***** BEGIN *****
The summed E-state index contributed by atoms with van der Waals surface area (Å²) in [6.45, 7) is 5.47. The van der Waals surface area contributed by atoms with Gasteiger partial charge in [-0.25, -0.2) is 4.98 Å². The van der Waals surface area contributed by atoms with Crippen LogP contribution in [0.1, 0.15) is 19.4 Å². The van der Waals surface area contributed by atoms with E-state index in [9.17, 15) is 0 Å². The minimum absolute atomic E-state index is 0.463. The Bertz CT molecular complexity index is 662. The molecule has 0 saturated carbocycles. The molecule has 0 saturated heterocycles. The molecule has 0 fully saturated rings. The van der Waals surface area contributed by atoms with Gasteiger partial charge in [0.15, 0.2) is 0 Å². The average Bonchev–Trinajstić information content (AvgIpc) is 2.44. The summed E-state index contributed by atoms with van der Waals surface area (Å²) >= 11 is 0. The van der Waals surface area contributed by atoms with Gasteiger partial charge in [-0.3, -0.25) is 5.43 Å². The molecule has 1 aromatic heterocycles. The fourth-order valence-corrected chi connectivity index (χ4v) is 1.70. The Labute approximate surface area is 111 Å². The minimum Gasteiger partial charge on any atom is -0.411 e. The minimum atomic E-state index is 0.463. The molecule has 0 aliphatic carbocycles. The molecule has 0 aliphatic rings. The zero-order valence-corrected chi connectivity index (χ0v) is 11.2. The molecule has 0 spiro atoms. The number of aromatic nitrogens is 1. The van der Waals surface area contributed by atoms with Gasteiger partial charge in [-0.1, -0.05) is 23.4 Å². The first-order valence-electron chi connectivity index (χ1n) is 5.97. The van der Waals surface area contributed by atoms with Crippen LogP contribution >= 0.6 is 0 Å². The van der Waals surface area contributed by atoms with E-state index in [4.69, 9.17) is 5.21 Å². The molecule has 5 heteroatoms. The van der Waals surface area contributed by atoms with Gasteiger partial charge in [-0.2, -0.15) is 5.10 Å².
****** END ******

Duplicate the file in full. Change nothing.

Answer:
The summed E-state index contributed by atoms with van der Waals surface area (Å²) in [6.45, 7) is 5.47. The van der Waals surface area contributed by atoms with Gasteiger partial charge in [-0.25, -0.2) is 4.98 Å². The van der Waals surface area contributed by atoms with Crippen LogP contribution in [0.1, 0.15) is 19.4 Å². The van der Waals surface area contributed by atoms with E-state index in [9.17, 15) is 0 Å². The minimum absolute atomic E-state index is 0.463. The Bertz CT molecular complexity index is 662. The molecule has 0 saturated carbocycles. The molecule has 0 saturated heterocycles. The molecule has 0 fully saturated rings. The van der Waals surface area contributed by atoms with Gasteiger partial charge in [0.15, 0.2) is 0 Å². The average Bonchev–Trinajstić information content (AvgIpc) is 2.44. The summed E-state index contributed by atoms with van der Waals surface area (Å²) >= 11 is 0. The van der Waals surface area contributed by atoms with Gasteiger partial charge in [-0.3, -0.25) is 5.43 Å². The molecule has 1 aromatic heterocycles. The fourth-order valence-corrected chi connectivity index (χ4v) is 1.70. The Labute approximate surface area is 111 Å². The minimum Gasteiger partial charge on any atom is -0.411 e. The minimum atomic E-state index is 0.463. The molecule has 0 aliphatic carbocycles. The molecule has 0 aliphatic rings. The zero-order valence-corrected chi connectivity index (χ0v) is 11.2. The molecule has 0 spiro atoms. The number of aromatic nitrogens is 1. The van der Waals surface area contributed by atoms with Gasteiger partial charge in [-0.1, -0.05) is 23.4 Å². The first-order valence-electron chi connectivity index (χ1n) is 5.97. The van der Waals surface area contributed by atoms with Crippen LogP contribution >= 0.6 is 0 Å². The van der Waals surface area contributed by atoms with E-state index in [4.69, 9.17) is 5.21 Å². The molecule has 5 heteroatoms. The van der Waals surface area contributed by atoms with Gasteiger partial charge in [-0.2, -0.15) is 5.10 Å².